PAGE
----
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Israeli Colonisation Of East Jerusalem Cuts To Heart Of Conflict

Contributor:
Fuseworks Media
Fuseworks Media

Israel's intention to build new homes for Jewish settlers in east Jerusalem stands in sharp contrast to the prospects for Palestinians in nearby Shu'fat and its large refugee camp, says Dr Nigel Parsons, a Middle East specialist and senior lecturer in politics.

Israel's plans for 1600 additional homes in the settlement of Ramat Shlomo, plus more than 100 others in the settlement of Betar Illit, antagonised visiting United States Vice-President Joe Biden, as well as the Palestinian leadership in Ramallah, Dr Parsons says.

"But for residents of Shu'fat, the impact will be all the more proximate; along with neighbouring Anata and Beit Hanina, the Palestinian population of contested Jerusalem will find itself further compressed by settlement.

"This cuts right to the heart of the conflict. This is the essence of the problem - the state of Israel lending institutional support to housing for Jewish settlers while in the same location some of the world's most vulnerable people struggle in overcrowded conditions awaiting an end to the occupation and recognition of their rights.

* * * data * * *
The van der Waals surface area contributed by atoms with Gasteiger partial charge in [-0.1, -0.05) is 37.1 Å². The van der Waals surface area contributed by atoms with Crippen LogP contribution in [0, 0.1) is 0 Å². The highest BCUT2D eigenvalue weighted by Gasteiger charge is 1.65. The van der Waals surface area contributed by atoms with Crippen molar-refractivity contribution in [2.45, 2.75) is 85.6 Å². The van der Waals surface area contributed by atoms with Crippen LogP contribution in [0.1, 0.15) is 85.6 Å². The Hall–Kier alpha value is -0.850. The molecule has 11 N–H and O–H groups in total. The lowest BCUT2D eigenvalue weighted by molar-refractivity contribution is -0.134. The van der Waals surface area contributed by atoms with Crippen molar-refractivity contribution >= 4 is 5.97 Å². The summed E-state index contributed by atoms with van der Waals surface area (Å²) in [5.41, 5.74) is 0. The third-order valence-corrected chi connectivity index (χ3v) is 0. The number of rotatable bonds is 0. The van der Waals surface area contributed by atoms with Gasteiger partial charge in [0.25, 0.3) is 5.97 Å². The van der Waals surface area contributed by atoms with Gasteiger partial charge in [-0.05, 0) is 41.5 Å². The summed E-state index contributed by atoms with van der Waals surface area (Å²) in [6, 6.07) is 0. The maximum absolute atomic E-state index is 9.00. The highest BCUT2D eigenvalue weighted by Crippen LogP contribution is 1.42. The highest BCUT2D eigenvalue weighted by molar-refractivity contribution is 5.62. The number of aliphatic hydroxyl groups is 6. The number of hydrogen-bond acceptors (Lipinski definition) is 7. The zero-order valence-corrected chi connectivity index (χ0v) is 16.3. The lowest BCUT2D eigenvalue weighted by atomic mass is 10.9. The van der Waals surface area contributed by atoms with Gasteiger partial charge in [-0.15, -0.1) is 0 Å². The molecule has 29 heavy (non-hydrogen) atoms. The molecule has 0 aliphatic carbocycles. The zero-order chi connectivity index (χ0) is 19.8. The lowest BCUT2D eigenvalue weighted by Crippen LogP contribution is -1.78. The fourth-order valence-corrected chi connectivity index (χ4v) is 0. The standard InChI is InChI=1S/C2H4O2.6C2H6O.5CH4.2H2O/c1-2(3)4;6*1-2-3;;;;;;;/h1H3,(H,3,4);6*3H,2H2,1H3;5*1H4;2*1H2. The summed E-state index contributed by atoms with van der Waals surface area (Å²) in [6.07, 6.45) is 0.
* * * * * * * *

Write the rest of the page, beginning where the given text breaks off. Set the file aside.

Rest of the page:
"Shu'fat is unique for hosting the only Palestinian refugee camp within Israeli-defined municipal Jerusalem. The camp is unique again as the only one in the West Bank established nearly two decades after the creation of Israel. In 1948, refugees from more than 50 Palestinian villages fled to Jerusalem's old city; planning urban renewal, the Jordanian government began to relocate them in 1965 before Israel expelled the remainder following the occupation of 1967.

"The United Nations Relief and Works Agency, the body responsible for basic services in the camps, records it as established on 20ha. Officially, the population is about 11,000 but it is thought to be well in excess of 20,000.

"Restrictions on movement, unemployment, over-crowding, and separation from the West Bank have generated difficult conditions. However, offers of relocation have been refused by camp residents for fear of undermining the Palestinian right of return, a matter for final status negotiations between Israel and the Palestine Liberation Organisation.

"In lieu of a final status agreement, Shu'fat captures Palestine in microcosm: an isolated, disempowered indigenous population and an overcrowded refugee camp confront advancing Israeli settlement."

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